The library at Alexandria was already one of the seven wonders of the ancient world. But the king’s librarian saw that there was an important gap in their holdings: they had no copy of the Jewish Bible. So the king sent his deputy, Aristeas, to Jerusalem to convince the Jewish high priest to send 72 translators to Egypt to produce a Greek version of their scriptures.
Eleazar, the high priest in those years, agreed to recruit the men for the task, but was afraid they might be in personal danger in Alexandria. After all, the ink was scarcely dry on the edict that had freed Jews from their most recent slavery there. So Eleazar sent word to the king pleading for their safe return, and urged Aristeas himself to do his best “to help” in the matter.
This brings us to the Greek word for “help” (synantilambanomai – soon ahn tee lahm BAHN o my) and the promise of Romans 8:26. Literally, the word means “together / on the other side / take hold.” Eleazar had a plea so big and so vital, that he needed someone to help him carry it. If Aristeas would take hold on his side and help, then the old high priest’s petition to the king could be delivered effectively.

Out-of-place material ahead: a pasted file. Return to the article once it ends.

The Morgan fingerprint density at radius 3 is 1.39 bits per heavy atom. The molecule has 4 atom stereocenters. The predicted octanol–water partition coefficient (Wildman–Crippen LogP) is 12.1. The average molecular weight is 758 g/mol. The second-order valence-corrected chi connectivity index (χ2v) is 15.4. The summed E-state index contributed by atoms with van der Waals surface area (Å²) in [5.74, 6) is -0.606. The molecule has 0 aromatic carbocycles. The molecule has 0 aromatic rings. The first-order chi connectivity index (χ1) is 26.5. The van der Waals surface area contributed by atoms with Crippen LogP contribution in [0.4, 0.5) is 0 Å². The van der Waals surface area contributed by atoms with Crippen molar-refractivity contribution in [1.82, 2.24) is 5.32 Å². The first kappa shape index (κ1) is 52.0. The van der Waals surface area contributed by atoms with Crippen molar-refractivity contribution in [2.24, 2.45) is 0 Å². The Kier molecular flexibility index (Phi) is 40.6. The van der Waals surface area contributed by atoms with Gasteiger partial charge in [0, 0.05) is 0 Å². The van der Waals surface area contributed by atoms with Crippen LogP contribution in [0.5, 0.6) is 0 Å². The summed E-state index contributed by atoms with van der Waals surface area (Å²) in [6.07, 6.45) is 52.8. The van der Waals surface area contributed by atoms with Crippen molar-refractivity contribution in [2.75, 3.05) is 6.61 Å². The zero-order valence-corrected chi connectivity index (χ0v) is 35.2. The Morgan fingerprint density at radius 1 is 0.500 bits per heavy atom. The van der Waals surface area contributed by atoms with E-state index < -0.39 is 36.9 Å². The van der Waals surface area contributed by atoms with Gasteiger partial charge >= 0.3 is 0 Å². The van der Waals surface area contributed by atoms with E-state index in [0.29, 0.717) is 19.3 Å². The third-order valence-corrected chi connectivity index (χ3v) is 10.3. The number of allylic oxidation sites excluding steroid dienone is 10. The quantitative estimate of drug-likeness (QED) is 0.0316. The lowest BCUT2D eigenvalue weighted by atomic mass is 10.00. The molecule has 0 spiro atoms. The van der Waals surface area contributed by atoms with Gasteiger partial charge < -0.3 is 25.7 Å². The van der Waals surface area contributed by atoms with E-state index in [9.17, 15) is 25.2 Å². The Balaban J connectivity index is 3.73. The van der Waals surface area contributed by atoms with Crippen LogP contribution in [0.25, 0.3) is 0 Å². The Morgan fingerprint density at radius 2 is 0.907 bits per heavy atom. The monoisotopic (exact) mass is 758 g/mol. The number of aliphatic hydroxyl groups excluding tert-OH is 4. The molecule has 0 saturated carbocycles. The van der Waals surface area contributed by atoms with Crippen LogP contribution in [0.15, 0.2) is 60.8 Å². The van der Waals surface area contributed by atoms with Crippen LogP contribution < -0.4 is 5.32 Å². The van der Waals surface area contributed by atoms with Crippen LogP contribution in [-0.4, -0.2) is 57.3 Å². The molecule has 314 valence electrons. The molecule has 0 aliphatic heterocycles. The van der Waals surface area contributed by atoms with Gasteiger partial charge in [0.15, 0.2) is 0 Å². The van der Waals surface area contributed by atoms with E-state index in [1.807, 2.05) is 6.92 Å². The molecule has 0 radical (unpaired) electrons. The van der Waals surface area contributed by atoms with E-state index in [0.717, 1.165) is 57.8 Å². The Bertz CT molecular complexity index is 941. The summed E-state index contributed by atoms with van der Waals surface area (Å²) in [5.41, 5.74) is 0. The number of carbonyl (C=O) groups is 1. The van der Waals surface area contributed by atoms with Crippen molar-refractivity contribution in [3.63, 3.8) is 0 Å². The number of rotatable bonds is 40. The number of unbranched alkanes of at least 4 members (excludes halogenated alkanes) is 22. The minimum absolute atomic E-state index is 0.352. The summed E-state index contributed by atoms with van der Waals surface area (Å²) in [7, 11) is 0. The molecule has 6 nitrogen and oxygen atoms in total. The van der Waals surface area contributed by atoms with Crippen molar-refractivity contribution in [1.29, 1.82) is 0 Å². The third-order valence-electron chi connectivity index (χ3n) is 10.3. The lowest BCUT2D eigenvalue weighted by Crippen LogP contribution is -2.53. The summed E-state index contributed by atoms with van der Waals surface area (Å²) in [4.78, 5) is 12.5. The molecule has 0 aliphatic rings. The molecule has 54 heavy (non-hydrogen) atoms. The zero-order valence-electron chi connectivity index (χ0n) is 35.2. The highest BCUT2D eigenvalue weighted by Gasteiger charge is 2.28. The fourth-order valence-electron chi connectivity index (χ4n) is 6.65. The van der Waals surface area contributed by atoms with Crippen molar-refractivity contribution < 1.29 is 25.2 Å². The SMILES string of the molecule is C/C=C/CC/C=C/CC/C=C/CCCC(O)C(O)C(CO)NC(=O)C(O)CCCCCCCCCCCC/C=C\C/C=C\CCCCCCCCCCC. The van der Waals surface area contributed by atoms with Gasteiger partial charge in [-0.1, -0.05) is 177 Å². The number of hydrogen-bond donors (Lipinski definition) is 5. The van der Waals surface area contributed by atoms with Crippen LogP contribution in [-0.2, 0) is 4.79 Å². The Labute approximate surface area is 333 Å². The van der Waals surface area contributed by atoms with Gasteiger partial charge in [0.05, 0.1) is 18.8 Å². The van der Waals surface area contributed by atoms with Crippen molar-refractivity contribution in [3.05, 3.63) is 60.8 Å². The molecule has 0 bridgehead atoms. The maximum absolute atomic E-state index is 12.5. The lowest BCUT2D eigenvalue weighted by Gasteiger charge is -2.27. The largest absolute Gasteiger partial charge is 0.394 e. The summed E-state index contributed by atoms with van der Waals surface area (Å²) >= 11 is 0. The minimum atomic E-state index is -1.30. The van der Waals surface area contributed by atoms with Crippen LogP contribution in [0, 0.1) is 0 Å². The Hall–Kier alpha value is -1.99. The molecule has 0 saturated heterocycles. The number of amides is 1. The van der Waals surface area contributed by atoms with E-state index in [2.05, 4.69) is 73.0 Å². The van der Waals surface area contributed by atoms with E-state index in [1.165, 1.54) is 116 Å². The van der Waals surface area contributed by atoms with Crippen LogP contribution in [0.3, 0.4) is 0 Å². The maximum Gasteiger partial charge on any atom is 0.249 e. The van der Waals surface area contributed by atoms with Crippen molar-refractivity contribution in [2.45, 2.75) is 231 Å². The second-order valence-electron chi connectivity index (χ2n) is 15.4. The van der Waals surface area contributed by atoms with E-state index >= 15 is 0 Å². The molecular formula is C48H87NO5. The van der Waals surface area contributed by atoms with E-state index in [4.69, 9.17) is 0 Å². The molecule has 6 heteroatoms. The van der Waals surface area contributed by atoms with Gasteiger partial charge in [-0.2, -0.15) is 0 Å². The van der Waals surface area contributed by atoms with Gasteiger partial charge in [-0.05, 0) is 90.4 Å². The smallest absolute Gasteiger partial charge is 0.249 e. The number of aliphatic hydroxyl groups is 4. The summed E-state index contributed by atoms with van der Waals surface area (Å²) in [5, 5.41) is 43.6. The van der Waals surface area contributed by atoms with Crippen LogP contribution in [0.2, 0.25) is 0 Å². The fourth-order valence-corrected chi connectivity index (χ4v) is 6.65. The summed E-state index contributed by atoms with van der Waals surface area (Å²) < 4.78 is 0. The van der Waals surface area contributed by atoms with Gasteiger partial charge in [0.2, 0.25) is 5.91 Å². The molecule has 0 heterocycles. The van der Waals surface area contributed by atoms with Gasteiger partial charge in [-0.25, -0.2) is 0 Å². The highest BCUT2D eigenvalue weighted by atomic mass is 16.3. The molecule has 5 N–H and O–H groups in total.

Like Eleazar, we often feel too weak and insignificant to petition our King. But there is good news! We have help! When we do not know how to pray effectively—or even how to pray at all—the Holy Spirit will “take hold with us on the other side” to carry the desire of our hearts to God.
(For further study, note that this same word is used when Martha wants Mary to pitch in and help, Luke 10:40; when Jethro advises Moses to select men to judge and bear the burden with him, Exodus 18:22; when 70 men stand with Moses to take heat from the angry people, Numbers 11:17; and when God promises to extend his hand to help and sustain David, Psalm 89:21.)